With that said, I always prioritize radio features that benefit a traveler, of course; here are some that I look for:
- Small size: Naturally, it’s sensible to look for a travel radio that’s small for its receiver class for ease in packing.
- Overall sturdy chassis: Any travel radio should have a sturdy body case that can withstand the rigors of travel.
- Built-in Alarm/Sleep Timer functions: We’ve already exhausted this topic, right?.
- Powered by AA batteries: While the newer lithium ion battery packs are fairly efficient, I still prefer the AA battery standard, which allows me to obtain batteries as needed in most settings; a fresh set of alkaline (or freshly-charged) batteries will power most portables for hours on end.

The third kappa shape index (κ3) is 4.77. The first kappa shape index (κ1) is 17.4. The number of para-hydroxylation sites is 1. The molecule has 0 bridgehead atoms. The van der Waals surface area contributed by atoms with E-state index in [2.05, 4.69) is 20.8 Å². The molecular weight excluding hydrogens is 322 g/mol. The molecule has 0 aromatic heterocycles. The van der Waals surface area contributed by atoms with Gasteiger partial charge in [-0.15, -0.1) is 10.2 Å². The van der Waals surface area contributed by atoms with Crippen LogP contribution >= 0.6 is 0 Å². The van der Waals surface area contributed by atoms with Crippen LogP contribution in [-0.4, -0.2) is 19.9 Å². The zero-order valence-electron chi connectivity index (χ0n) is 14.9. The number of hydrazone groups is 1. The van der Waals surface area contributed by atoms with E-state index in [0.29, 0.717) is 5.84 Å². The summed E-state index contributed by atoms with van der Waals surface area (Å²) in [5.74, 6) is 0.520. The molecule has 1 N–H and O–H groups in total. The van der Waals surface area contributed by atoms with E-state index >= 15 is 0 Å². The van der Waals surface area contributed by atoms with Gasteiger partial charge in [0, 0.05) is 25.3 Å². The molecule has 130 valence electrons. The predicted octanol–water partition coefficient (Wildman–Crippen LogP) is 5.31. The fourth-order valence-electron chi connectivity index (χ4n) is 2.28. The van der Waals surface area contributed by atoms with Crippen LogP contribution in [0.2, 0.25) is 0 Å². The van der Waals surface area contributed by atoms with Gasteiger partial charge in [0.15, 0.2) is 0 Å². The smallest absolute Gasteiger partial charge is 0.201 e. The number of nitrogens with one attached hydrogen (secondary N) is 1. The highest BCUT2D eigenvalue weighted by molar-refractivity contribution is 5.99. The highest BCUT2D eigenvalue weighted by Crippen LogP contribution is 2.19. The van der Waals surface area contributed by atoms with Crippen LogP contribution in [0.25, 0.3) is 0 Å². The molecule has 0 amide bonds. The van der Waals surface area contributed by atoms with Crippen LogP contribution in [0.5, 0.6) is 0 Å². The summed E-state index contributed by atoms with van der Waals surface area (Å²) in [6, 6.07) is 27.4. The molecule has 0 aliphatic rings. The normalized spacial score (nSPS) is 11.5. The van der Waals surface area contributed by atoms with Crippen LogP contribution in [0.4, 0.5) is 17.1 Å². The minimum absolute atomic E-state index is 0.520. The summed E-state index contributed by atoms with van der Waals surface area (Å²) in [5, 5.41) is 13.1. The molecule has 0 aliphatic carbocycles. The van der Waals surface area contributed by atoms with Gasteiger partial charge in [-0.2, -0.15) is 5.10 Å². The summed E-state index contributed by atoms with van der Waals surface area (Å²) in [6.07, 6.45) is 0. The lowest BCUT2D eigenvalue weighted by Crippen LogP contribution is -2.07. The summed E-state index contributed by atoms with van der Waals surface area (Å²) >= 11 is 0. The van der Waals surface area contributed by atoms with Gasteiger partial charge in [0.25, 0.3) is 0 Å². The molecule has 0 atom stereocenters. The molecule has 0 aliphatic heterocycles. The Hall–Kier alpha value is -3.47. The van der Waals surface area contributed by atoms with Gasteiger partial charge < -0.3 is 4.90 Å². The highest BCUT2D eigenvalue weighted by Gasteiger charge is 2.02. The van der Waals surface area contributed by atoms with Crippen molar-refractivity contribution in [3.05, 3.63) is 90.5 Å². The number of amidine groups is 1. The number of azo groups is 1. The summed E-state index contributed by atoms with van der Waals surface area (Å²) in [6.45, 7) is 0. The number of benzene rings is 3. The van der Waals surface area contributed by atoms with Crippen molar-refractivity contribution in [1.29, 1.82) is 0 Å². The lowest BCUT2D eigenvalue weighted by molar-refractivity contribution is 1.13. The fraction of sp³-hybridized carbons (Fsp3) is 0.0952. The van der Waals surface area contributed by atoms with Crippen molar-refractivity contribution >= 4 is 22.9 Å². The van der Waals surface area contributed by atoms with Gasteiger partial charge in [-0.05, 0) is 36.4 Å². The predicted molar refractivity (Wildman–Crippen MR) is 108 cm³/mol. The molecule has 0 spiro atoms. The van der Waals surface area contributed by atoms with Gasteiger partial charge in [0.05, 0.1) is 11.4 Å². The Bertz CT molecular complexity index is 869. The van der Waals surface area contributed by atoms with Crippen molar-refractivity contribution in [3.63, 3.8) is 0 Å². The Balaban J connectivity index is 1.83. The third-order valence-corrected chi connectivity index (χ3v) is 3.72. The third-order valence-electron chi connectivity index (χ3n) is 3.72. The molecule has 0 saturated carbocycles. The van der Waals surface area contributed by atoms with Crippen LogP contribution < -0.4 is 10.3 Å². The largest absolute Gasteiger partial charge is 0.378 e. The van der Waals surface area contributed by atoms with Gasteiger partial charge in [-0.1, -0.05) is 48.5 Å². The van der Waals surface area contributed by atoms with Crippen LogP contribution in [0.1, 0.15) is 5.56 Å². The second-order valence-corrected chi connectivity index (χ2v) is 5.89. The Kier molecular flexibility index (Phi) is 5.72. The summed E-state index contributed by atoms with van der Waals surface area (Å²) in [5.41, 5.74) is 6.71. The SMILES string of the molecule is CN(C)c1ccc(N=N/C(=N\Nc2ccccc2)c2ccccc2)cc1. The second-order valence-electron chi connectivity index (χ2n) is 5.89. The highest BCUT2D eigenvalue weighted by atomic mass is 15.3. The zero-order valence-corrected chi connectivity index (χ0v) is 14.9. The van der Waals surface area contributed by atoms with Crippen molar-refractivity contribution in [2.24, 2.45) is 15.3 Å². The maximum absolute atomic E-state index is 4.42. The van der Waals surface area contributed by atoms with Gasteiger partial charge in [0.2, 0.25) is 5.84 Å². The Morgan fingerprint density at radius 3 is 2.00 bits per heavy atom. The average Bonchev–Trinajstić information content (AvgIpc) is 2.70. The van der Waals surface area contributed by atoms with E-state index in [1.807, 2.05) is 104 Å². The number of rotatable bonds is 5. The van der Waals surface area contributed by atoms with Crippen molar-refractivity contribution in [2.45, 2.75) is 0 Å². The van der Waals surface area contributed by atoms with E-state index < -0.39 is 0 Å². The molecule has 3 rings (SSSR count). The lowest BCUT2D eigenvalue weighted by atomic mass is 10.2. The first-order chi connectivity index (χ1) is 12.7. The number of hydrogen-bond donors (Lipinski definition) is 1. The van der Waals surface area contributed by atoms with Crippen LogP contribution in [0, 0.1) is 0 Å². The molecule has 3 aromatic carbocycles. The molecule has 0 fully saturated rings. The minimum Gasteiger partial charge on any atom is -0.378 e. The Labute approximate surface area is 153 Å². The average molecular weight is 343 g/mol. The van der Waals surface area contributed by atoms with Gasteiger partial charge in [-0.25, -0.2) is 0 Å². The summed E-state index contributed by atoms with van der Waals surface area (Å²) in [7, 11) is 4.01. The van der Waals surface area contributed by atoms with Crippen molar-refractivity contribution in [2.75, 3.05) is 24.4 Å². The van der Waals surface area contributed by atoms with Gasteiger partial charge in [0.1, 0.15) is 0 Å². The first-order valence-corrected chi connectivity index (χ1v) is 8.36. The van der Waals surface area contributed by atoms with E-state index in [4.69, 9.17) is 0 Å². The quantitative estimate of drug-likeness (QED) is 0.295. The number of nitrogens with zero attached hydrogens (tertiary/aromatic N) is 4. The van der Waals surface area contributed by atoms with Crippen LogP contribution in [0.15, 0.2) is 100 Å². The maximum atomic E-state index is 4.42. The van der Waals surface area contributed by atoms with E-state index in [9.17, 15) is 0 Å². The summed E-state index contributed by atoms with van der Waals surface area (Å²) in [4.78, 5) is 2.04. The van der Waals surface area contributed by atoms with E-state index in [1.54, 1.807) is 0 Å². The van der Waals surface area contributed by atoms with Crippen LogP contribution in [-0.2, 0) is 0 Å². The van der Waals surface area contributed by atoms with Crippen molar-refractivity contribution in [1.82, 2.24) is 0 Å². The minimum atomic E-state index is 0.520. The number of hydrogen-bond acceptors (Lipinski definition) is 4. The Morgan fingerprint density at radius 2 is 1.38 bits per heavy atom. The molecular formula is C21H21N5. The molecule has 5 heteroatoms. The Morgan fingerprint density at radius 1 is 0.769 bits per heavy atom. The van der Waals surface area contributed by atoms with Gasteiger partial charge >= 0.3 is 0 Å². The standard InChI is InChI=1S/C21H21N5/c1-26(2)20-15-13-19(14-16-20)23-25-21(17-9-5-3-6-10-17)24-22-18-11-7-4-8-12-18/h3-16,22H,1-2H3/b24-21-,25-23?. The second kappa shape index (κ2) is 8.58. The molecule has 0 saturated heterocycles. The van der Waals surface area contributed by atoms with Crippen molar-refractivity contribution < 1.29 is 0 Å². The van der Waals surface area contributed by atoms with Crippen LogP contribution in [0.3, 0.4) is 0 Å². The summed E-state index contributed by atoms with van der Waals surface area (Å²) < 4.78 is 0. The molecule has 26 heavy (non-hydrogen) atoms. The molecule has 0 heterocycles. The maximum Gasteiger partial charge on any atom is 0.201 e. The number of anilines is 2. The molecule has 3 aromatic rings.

- Standard USB charging cable: If I can charge batteries internally, a USB charging cable can simply plug into my smart phone’s USB power adapter or the USB port on my laptop; no extra “wall wart” equals less weight and less annoyance.
- ETM: Many new digital portables have an ETM function which allow auto-scanning of a radio band (AM/FM/SW), saving what it finds in temporary memory locations–a great way to get a quick overview of stations. (As this function typically takes several minutes to complete on shortwave, I usually set it before unpacking or taking a shower. When I return to my radio, it’s ready to browse.)
- Single-Side Band: While I rarely listen to SSB broadcasts when traveling, I still like to pack an SSB-capable receiver–especially for longer trips.
- RDS: Though an RDS (Radio Data System) is FM-only, it’s a great feature for identifying station call signs and genre (i.e., public radio, rock, pop, country, jazz, classical, etc.)